Another of Aden's 1986 hybrids has also gone on to notoriety as the 1996 Hosta of the Year honor by the American Hosta Society Growers Association. This vigorous growing selection has small rounded leaves that form a delightful medium size clump. In late summer, the clumps are topped with large fragrant lavender flowers.
Since the mid 1980's the rate of fragrant hostas has slowed considerably. Significant fragrant hostas of the last decade include H. 'Old Faithful' (Petryszyn 1991), H. 'Austin Dickinson' (Lachman 1992), H. 'Guacamole' (Solberg 1994), H. 'Fried Bananas' (Solberg 1994), H. 'Hoosier Harmony' (Zilis 1995), and H. plantaginea 'Ming Treasure' (Zilis 1995). These are all quite superb in their vigor and large very fragrant flowers in the late summer months.
The fragrant hosta that created the most stir was a double flowered form of Hosta plantaginea. Imported into the United States in the 1980's this quickly became a collectors item. While the plant in flower was truly stunning, it rarely found the perfect conditions needed for the flowers to actually open. Few gardeners south of Baltimore have ever seen the flowers in their full splendor. It seems that the double flowered form needs moist soils, warm days and cool nights to perform its best. Gardeners get teased each year as the buds enlarge, the only a day before opening turn to mush. At least there are other truly good choices for the same fragrance.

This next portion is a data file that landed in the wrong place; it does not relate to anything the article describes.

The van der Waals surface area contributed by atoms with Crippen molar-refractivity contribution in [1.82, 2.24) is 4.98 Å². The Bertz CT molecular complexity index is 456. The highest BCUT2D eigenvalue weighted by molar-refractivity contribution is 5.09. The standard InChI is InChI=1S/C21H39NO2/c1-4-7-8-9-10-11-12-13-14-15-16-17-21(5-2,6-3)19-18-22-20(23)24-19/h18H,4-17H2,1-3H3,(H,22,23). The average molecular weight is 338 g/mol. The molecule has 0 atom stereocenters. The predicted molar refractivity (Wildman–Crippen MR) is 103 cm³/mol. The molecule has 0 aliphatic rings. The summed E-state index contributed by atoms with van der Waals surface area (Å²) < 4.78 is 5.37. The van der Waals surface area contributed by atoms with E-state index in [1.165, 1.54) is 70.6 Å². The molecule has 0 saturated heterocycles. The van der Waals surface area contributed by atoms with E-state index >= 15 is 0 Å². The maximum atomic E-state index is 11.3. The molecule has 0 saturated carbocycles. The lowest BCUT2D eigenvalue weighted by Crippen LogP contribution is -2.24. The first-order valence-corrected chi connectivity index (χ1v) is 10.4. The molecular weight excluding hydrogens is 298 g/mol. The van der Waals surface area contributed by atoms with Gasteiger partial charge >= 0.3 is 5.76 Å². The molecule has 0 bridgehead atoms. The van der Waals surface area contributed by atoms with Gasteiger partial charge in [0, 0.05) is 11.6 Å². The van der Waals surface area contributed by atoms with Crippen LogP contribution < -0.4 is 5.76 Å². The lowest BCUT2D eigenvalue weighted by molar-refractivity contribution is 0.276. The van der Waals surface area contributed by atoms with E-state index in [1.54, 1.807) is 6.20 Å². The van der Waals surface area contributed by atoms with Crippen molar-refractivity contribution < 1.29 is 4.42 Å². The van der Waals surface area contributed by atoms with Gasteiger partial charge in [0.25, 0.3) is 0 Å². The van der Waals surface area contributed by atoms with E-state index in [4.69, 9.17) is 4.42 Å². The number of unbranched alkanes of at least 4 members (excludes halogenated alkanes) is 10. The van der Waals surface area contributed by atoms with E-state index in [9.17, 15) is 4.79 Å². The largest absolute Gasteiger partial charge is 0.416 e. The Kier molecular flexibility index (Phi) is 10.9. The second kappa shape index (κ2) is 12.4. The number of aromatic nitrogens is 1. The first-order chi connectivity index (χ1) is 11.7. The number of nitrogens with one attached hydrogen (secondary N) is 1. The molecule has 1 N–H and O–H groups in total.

Even if garden fragrance is not important in your hostas, you can be assured that the any hostas containing the genes for fragrance will be well adapted to the hot humid summers of the southeast US.
List of Fragrant Hostas(56 officially registered as fragrant flowers) of these, only 27 are actually available/ genetically stable/ and truly fragrant
* - denotes Commercially Available Varieties or Good Garden Specimens
*Honeybells/Cumming 1950/(H. plantaginea x H. sieboldii)
*Sweet Susan/F. Williams 1958/(H. plantaginea x H. sieboldii)
*Royal Standard/Wayside 1965/(H. plantaginea hybrid)
Iron Gate Supreme/V. Sellers 1981/(H. plantaginea x H. 'Tokudama Aureonebulosa')
*Iron Gate Delight/V. Sellers 1981/(H. plantaginea x H. 'Tokudama Aureonebulosa')
*Iron Gate Glamour/V. Sellers 1981/(H. plantaginea x H. 'Tokudama Aureonebulosa')
*Fragrant Bouquet/ P. Aden 1982/ (H. 'Fascination' x H. 'Summer Fragrance')
Fragrant Candelabra /P. Aden 1982/ (H. 'Fragrant Bouquet' hybrid)
Fragrant Gold/P. Aden 1982/ (H. 'Sum and Substance' hybrid)
Fragrant Tot/P. Aden 1982/(H. 'Amy Aden' hybrid)
Garden Bouquet/V. Sellers 1983/ (H. 'Iron Gate Bouquet' mutation)
Iron Gate Bouquet/V. Sellers 1983 (H. plantaginea hybrid)
Shalimar/P. Aden 1983/ (H. 'Fragrant Bouquet' x H. 'Fragrant Candelabra')
Sweet Marjorie/H. Benedict 1983 (H. plantaginea x H. 'Ginko Craig')
*Summer Fragrance/K. Vaughn 1983 (H. plantaginea x H. Vaughn 73-2)
*Buckwheat Honey/H. Benedict 1984/(H. plantaginea x H. 'Ginko Craig')
*Sugar and Cream/M. Zilis 1984/(H. 'Honeybells' mutation)
Sweet Standard/M. Zilis 1984/(H. 'Honeybells' mutation)
Sweet Winifred/H. Benedict 1984/ (H. plantaginea hybrid)